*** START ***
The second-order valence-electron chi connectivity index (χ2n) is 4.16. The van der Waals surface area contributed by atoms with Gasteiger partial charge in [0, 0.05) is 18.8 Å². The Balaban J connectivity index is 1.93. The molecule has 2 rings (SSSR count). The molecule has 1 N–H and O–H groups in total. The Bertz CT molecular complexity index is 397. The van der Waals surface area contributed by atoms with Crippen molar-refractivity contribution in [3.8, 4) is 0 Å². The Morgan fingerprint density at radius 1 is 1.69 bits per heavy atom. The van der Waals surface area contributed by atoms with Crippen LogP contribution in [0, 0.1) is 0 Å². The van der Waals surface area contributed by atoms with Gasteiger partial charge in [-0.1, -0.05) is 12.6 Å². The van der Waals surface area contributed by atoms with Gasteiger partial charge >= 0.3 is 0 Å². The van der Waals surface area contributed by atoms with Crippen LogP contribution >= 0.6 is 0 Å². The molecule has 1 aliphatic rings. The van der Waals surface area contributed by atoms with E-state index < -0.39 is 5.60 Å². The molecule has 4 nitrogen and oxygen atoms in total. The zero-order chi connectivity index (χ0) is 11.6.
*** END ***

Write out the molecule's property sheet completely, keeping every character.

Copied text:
The second-order valence-electron chi connectivity index (χ2n) is 4.16. The van der Waals surface area contributed by atoms with Gasteiger partial charge in [0, 0.05) is 18.8 Å². The Balaban J connectivity index is 1.93. The molecule has 2 rings (SSSR count). The molecule has 1 N–H and O–H groups in total. The Bertz CT molecular complexity index is 397. The van der Waals surface area contributed by atoms with Crippen molar-refractivity contribution in [3.8, 4) is 0 Å². The Morgan fingerprint density at radius 1 is 1.69 bits per heavy atom. The van der Waals surface area contributed by atoms with Crippen LogP contribution in [0, 0.1) is 0 Å². The van der Waals surface area contributed by atoms with Gasteiger partial charge in [-0.1, -0.05) is 12.6 Å². The van der Waals surface area contributed by atoms with Gasteiger partial charge >= 0.3 is 0 Å². The van der Waals surface area contributed by atoms with Crippen LogP contribution >= 0.6 is 0 Å². The molecule has 1 aliphatic rings. The van der Waals surface area contributed by atoms with E-state index < -0.39 is 5.60 Å². The molecule has 4 nitrogen and oxygen atoms in total. The zero-order chi connectivity index (χ0) is 11.6.